Robert Lester “Bob” Leath was born on July 21, 1924 and grew up on the family ranch on Dead Horse Creek of Powder River in eastern Johnson County. He was 3rd oldest of 6 children- oldest was twin sisters Helen and Ellen “Betty”, George, Alan and Ann. Bob helped his folks run the Hereford cattle ranch and ran a trap line in the winter for extra money, he also broke a lot of horses and helped neighbors.
As a young kid, he would help trail cattle to Arvada, Wyoming to put cattle on the train to Omaha, Nebraska where he would ride along to deliver them. He used to make the 40 mile, one way, ride to Buffalo to get horses to break. He would then trail them back to Dead Horse, break them and trail them back to Buffalo. He was a jack of all trades and self-sufficient on the ranch; he pulled his own water wells, worked on all his own machinery and harnesses and always figured out a way to make things work on little or no money.
His father, Jim, passed away from a heart attack in 1933, so the family continued to work the ranch with help from neighbors and hired men. Bob attended a country school and a few days of 8th grade, then called it quits to go back to the ranch.
Bob was in the United States Marines but was given a medical discharge after a few months so he came back to the ranch.
He was a Farm Bureau member, American Legion member, Rural Johnson County school board member, and track judge at the Johnson County Rodeo for years and enjoyed hunting and fishing, riding broncs, team roping, playing cards and spending time with family, friends and neighbors.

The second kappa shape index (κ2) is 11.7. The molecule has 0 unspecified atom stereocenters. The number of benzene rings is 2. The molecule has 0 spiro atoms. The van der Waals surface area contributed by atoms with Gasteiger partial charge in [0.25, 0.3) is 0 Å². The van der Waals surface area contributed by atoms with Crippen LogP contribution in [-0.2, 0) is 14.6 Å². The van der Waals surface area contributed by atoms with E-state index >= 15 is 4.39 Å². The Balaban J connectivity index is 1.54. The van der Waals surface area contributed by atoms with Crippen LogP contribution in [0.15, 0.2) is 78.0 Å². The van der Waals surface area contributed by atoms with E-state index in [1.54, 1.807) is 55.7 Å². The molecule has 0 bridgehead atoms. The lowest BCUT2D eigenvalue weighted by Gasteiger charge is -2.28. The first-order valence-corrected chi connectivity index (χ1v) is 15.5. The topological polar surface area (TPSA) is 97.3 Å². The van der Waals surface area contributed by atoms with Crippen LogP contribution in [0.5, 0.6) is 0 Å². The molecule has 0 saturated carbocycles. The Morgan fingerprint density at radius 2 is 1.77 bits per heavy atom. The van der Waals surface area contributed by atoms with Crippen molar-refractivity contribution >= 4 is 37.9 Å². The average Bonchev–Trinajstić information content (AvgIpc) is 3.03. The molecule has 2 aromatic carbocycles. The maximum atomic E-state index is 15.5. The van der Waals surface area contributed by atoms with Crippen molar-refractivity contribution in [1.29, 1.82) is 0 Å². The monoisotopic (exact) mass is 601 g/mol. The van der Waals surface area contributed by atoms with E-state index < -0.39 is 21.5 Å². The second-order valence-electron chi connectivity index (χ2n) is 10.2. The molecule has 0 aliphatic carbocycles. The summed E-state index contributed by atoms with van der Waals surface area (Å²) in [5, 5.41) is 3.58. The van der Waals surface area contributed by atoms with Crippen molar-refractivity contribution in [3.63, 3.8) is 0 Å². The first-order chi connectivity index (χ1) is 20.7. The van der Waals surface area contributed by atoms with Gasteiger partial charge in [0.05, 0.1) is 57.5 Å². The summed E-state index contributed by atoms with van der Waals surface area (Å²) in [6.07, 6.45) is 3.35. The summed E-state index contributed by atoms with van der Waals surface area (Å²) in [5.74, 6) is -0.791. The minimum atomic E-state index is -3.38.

At a country dance he met Elynor Faure’ (her step father was Santiago Curuchet) and they were married on August 7, 1947. As of this time all the other siblings married and moved away so he and his wife, Elynor, were to work the ranch and raise cattle and sheep. They had 4 children; Joyce, Celia, Daniel “Dan” and Michele “Chele”.
After the blizzard of 1976 nearly wiped out all of their sheep, they decided to go mainly with cattle. Bob and his family would run the dude string for Paradise Guest Ranch at their ranch on Dead Horse in the winter, then in the Spring they would trail them back to Paradise (in the Big Horn Mountains), it was usually a 4 or 5 day trip one way. He also guided hunters out of Paradise Guest Ranch with Jack O’Brien in the fall and guided out of state hunters on the ranch and neighboring ranches on Powder River for deer, antelope and elk.
Bob continued to ranch until late 2003 when they retired and moved to town. He helped his children, neighbors and friends with their livestock and enjoyed his life until March of 2014 when he passed away, with his boots on.
Bob was from the generation of cattlemen who truly knew what it was to ranch and raise livestock in rough country, not for the faint of heart. He was a man of honor and always kept his word, helped a neighbor and kept his family and livestock fed and cared for even when times were tough. He loved ranch life and knew it was a life fit for him.